Dictation: Dictation support on Desktop was another top request. Based on your feedback, you can now use dictation to input English text on desktop for both tablets and PCs (available on the English-US keyboard). Simply tap the microphone button in the top left corner of the touch keyboard or handwriting panel, or press the new dictation hotkey Win + H to start dictating. Besides dictating text, you can also use voice commands to edit text, select or delete a word, move the input cursor and input punctuation.

Japanese Curve-flick input: Curve-flick input is an advanced method for quickly inputting Japanese voiced, semi-voiced consonants and Yoon Kana characters – replacing multiple taps/flicks with a single stroke. For example, to input Japanese «び», simply tap and hold the «は» key, drag your finger to the left and then flick to the left obliquely upward direction. You can even operate this stroke quickly without waiting for petal/sub petal keys to open. Curve-flick input has been available for some time on Windows Mobile. As our Japanese users wrote on social media: «Curve-flick input is awesome!», «MS should support it on Windows PC», «I want Curve-flick input feature on any platform”. Now you can use it with the Japanese one-handed Kana keyboard layout on PC, too.

Tips for providing good actionable feedback

Your feedback is very important to us in our planning and prioritization. Your votes can bring new things to the top of our product backlogs (a.k.a. «to do» list). And even if your problems or suggestion don’t make it to the very top, know that it’s been tracked and prioritized. Here are a few tips to providing feedback:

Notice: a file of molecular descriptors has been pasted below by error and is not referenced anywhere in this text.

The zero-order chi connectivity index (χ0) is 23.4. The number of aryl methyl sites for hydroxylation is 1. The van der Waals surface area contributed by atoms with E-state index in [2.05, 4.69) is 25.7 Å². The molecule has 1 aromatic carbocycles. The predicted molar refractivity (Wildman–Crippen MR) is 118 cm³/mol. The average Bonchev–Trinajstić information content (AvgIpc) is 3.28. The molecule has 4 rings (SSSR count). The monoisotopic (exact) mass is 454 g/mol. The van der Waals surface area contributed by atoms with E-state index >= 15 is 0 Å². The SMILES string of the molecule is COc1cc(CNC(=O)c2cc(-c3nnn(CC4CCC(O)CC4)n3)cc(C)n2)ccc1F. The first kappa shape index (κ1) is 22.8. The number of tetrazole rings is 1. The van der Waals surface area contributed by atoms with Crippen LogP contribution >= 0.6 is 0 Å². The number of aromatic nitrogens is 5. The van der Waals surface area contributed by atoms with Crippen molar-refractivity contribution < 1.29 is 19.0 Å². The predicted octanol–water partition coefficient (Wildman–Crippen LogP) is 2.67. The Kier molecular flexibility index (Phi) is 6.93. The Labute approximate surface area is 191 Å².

1. Use our multiple feedback channels
  2. Feel free to use your native language
  3. Attach screenshots
  4. Get to know our UI Terminologies and try to use them

1. Use our multiple feedback channels

The channels that provide us with the best feedback are the Feedback Hub, System Initiated User Feedback (SIUF) and Quests in the Feedback Hub. We actually consulted all three channels when developing the new touch keyboard.

Quest example SIUF example
   

2. Feel free to use your native language

Our developer team often looks at original text in different languages. Even if we don’t know the language, we read an English translation. In our system, your feedback is automatically translated by Bing Translator and stored with original feedback text.

 3. Attach screenshots

Sometimes the translation can be a little off but we usually get the idea. To help us out, please attach screenshots when possible. (As they say, a picture is worth a thousand words.)

 4. Get to know our UI Terminologies and try to use them

You may find that it’s sometimes very hard to explain your issues or suggestions because UI terms on Touch keyboards are not always obvious. Here are some basic terms to help:

 Keyboard setting menu pane: If you click the keyboard setting menu button at the top left corner of touch keyboard, it shows one-stop setting panel for all the layout and mode switching as well as shortcut for jumping to language settings.
   
View
Default view
&123 view / Number & Symbol view (Wide layout)
Emoji view
 &123 view / Number & Symbol view (One-handed layout)
Child keys

It’s been great working with you on this new touch keyboard – and even better hearing about your enthusiastic feedback on the finished product. We’ve got even more keyboard ideas on the whiteboard for future releases — so keep that feedback coming. And let’s continue to make the best Windows keyboard experience even better!

Windows Shell Team